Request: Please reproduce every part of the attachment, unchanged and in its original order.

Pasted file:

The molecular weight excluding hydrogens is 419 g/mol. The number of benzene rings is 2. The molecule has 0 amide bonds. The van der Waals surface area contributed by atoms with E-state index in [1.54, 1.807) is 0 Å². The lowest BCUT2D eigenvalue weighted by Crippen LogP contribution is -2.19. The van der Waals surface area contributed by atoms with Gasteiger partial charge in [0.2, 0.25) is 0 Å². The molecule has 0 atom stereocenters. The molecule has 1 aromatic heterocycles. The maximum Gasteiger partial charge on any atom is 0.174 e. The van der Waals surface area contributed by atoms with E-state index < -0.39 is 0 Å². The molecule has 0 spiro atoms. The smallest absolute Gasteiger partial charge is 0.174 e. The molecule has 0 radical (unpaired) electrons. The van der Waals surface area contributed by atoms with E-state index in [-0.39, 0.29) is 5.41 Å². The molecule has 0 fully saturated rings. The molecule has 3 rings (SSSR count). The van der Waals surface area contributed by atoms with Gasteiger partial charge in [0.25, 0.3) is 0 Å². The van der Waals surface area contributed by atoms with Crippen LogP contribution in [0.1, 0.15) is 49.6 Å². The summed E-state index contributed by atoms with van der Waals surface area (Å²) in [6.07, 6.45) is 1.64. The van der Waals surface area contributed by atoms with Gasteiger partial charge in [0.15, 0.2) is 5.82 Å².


The molecular weight excluding hydrogens is 419 g/mol. The number of benzene rings is 2. The molecule has 0 amide bonds. The van der Waals surface area contributed by atoms with E-state index in [1.54, 1.807) is 0 Å². The lowest BCUT2D eigenvalue weighted by Crippen LogP contribution is -2.19. The van der Waals surface area contributed by atoms with Gasteiger partial charge in [0.2, 0.25) is 0 Å². The molecule has 0 atom stereocenters. The molecule has 1 aromatic heterocycles. The maximum Gasteiger partial charge on any atom is 0.174 e. The van der Waals surface area contributed by atoms with E-state index < -0.39 is 0 Å². The molecule has 0 spiro atoms. The smallest absolute Gasteiger partial charge is 0.174 e. The molecule has 0 radical (unpaired) electrons. The van der Waals surface area contributed by atoms with E-state index in [-0.39, 0.29) is 5.41 Å². The molecule has 0 fully saturated rings. The molecule has 3 rings (SSSR count). The van der Waals surface area contributed by atoms with Gasteiger partial charge in [0.25, 0.3) is 0 Å². The van der Waals surface area contributed by atoms with Crippen LogP contribution in [0.1, 0.15) is 49.6 Å². The summed E-state index contributed by atoms with van der Waals surface area (Å²) in [6.07, 6.45) is 1.64. The van der Waals surface area contributed by atoms with Gasteiger partial charge in [0.15, 0.2) is 5.82 Å².